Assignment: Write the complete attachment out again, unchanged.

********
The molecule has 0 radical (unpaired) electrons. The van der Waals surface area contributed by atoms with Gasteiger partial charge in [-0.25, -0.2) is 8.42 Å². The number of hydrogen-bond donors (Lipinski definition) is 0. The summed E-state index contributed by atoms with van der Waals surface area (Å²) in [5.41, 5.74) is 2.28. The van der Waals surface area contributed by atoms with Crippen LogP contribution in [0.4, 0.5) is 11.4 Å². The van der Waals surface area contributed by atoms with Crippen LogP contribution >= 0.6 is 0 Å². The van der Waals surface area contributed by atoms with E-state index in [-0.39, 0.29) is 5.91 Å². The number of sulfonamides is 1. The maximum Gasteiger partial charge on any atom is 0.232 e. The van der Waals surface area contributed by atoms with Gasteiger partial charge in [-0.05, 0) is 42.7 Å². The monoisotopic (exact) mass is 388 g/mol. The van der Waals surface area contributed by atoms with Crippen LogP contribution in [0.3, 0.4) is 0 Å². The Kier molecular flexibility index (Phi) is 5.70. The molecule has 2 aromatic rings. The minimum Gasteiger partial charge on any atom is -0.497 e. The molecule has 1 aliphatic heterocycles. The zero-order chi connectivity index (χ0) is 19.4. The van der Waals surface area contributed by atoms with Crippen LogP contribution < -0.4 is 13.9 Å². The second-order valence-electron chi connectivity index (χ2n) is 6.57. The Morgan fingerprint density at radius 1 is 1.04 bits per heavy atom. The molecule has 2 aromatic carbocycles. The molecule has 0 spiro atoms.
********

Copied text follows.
The molecule has 0 radical (unpaired) electrons. The van der Waals surface area contributed by atoms with Gasteiger partial charge in [-0.25, -0.2) is 8.42 Å². The number of hydrogen-bond donors (Lipinski definition) is 0. The summed E-state index contributed by atoms with van der Waals surface area (Å²) in [5.41, 5.74) is 2.28. The van der Waals surface area contributed by atoms with Crippen LogP contribution in [0.4, 0.5) is 11.4 Å². The van der Waals surface area contributed by atoms with Crippen LogP contribution >= 0.6 is 0 Å². The van der Waals surface area contributed by atoms with E-state index in [-0.39, 0.29) is 5.91 Å². The number of sulfonamides is 1. The maximum Gasteiger partial charge on any atom is 0.232 e. The van der Waals surface area contributed by atoms with Gasteiger partial charge in [-0.05, 0) is 42.7 Å². The monoisotopic (exact) mass is 388 g/mol. The van der Waals surface area contributed by atoms with Crippen LogP contribution in [0.3, 0.4) is 0 Å². The Kier molecular flexibility index (Phi) is 5.70. The molecule has 2 aromatic rings. The minimum Gasteiger partial charge on any atom is -0.497 e. The molecule has 1 aliphatic heterocycles. The zero-order chi connectivity index (χ0) is 19.4. The van der Waals surface area contributed by atoms with Crippen LogP contribution < -0.4 is 13.9 Å². The second-order valence-electron chi connectivity index (χ2n) is 6.57. The Morgan fingerprint density at radius 1 is 1.04 bits per heavy atom. The molecule has 2 aromatic carbocycles. The molecule has 0 spiro atoms.